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U.S. complicit in international terrorism

Published May 26, 2005 12:59 AM

Cuban President Fidel Castro has revealed that the United States, under pres sure from right-wing terrorists based in Miami, rejected Cuban offers of an anti-terrorist accord between the two countries.

Speaking on May 20 to over 200,000 Cubans gathered at the U.S. Interest Section in Havana, President Castro contrasted Washington’s claim that it is fighting a global war on terrorism and its support of right-wing terrorist Luis Posada Carriles.

The Cuban president also discussed the case of the Cuban Five. The United States tried, convicted and imprisoned these Cuban anti-terrorist experts as “spies” after they provided the U.S. government with information on terrorist plots hatched in Miami against the Cuban people.

Castro outlined the history of the Cuban government’s attempt to cooperate with the U.S. intelligence community to combat terrorism against Cuban civilians. A series of bombings against Cuban tourist establishments began in the spring of 1997. These bombings were planned by Luis Posada Carriles and funded by the extremist Cuban American National Foundation based in Miami.

Cuban officials made several attempts throughout the late 1990s to establish a formal protocol with the United States for sharing information regarding terrorist threats against the Cuban people. Colom bian writer Gabriel Garcia Marquez took on the task to establish contact with the Clinton administration in order to communicate a message from President Castro.

Marquez eventually met with U.S. officials in 1998. He was granted an audience with White House Chief of Staff Mack McLarty, Richard Clarke of the National Security Council, and James Dobbins, head of the State Department Cuba Desk.

Garcia Marquez said the meeting was cordial. U.S. officials thanked him, he said, for the information communicated in Castro’s letter. The U.S. government expressed its willingness to analyze Cuban intelligence to prevent individuals in the United States from organizing terrorist activities against Cuban interests.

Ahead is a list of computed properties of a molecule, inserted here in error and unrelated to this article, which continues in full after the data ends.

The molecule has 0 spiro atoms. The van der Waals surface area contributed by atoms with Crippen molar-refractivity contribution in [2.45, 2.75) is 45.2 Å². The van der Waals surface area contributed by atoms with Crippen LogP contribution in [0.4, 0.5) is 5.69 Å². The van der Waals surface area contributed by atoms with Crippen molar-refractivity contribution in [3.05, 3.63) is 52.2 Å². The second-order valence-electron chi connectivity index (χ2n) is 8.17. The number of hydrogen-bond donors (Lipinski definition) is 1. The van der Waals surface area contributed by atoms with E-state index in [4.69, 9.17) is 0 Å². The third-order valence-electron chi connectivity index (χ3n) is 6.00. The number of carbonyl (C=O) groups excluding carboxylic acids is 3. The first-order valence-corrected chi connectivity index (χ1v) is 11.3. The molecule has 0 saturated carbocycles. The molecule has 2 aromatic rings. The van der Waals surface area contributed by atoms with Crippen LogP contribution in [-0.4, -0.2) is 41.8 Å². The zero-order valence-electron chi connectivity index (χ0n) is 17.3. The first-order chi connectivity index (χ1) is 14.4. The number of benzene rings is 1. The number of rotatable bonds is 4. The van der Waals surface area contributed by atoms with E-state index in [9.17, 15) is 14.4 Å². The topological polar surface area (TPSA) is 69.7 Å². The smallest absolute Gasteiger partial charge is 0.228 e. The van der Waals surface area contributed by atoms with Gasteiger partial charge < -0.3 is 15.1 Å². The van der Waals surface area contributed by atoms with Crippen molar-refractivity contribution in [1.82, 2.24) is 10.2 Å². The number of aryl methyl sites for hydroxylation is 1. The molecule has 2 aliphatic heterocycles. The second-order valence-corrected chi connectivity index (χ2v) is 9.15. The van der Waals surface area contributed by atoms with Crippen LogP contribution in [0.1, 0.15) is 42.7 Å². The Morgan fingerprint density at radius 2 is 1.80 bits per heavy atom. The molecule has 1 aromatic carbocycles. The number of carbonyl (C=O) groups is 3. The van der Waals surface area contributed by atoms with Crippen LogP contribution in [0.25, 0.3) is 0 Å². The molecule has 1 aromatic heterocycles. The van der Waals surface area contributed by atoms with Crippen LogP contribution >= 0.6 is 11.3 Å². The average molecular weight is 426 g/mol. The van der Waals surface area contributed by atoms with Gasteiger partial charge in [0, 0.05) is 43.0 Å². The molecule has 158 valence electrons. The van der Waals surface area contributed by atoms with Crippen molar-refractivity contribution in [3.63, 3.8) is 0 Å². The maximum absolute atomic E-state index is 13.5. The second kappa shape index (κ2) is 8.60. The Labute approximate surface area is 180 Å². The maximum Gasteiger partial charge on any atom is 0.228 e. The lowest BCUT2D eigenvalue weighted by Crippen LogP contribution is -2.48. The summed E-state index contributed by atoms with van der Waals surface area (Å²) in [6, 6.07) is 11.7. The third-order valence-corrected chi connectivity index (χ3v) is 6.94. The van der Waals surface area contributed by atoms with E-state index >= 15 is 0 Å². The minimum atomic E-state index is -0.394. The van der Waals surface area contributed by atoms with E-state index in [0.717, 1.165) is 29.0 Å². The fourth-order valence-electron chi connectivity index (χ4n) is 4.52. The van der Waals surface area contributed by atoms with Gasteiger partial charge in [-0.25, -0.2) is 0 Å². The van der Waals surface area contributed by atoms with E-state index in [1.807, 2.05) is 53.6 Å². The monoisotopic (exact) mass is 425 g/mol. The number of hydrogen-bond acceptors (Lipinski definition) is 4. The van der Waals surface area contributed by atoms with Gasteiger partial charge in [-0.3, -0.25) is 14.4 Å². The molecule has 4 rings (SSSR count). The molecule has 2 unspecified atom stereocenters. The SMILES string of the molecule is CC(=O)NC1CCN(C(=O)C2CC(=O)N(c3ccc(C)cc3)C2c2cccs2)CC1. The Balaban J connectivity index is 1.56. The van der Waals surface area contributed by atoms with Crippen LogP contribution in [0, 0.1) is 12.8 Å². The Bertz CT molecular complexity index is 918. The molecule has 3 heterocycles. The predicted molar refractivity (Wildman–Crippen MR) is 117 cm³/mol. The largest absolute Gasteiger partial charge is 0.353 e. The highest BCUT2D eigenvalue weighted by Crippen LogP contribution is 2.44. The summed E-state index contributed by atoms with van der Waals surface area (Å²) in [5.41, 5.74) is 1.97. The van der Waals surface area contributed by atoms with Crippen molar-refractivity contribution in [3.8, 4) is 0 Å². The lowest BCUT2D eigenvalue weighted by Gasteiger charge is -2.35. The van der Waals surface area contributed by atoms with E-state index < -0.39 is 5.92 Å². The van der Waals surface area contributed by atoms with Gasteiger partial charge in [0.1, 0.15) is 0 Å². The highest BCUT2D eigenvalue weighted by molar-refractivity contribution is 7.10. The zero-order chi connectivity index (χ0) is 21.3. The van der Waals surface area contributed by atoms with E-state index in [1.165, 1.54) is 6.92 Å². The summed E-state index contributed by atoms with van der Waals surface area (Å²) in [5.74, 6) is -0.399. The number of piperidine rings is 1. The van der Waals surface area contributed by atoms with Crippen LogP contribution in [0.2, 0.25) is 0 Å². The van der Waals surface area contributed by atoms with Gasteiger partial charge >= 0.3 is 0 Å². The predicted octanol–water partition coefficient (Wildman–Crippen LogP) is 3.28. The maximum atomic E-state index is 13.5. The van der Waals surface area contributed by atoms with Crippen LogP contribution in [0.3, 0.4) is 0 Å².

Less than two months later an FBI team arrived in Havana, according to President Castro. Cuba turned over information detailing the plans and location of anti-Cuban terrorists. Many of these terrorists were living in the United States. Others, such as Posada Carilles, would eventually make their way back to the United States.

Months went by without the expected response from U.S. intelligence.

In September 1998 the United States arrested the five Cubans responsible for collecting the information given to the FBI for analysis, and charged them with conspiring to spy. They were tried, convicted and given prison terms ranging from 15 years to life in prison.

FBI Miami Bureau chief Hector Pes quera was the primary culprit responsible for the breakdown in intelligence sharing and the arrest of the Cuban Five. Pesquera has close ties to the right-wing Cuban community of Miami. His actions give the lie to Washington’s claim that it is concerned about civilians and committed to fighting actual terrorism.

The arrest of the Cuban Five revealed more than just the U.S. government’s disdain for Cuba’s efforts to protect its citizens from terrorism. The U.S. intelligence community’s obeisance to Miami extremists demonstrated a lack of concern for its own civilians.

“No less than 14 of the 19 responsible for the Sept. 11 attacks on New York’s Twin Towers and other targets were living and training exactly in the area for which Pesquera was responsible, and right under his nose,” said President Castro. The FBI chose to focus on U.S. imperialism’s policy of destroying the Cuban revolution by any available method.

Pesquera’s actions confirm the purpose of the United States armed forces and intelligence agencies: to safeguard not the masses of working people, but the property interests of the rich ruling class.

When Posada Carilles resurfaced in Miami earlier this year, U.S. officials initially denied that he had entered the United States. It took weeks of joint pressure from Venezuelan President Hugo Chavez and the revolutionary government of Cuba before the U.S. government admitted that Posada was in Miami.

Chavez has publicly called for the extradition of Posada to Venezuela to stand trial for the 1976 Cubana Airline bombing that resulted in the loss of 76 lives. Castro recently led a rally of over a million Cubans to expose U.S. hypocrisy about terror ism, and to support Venezuela’s extradition request.

Posada carried out his terrorist activities while on the CIA payroll. Instead of immediately extraditing him to Venezuela where he would stand trial for his crimes of terrorism, the Immigration and Naturalization Service took Posada into custody.

The only charge he currently faces is illegal entry into the United States. The U.S. government appears willing to give Posada a free ride in order to cover its own record of state-sponsored terrorism against Latin American movements and countries.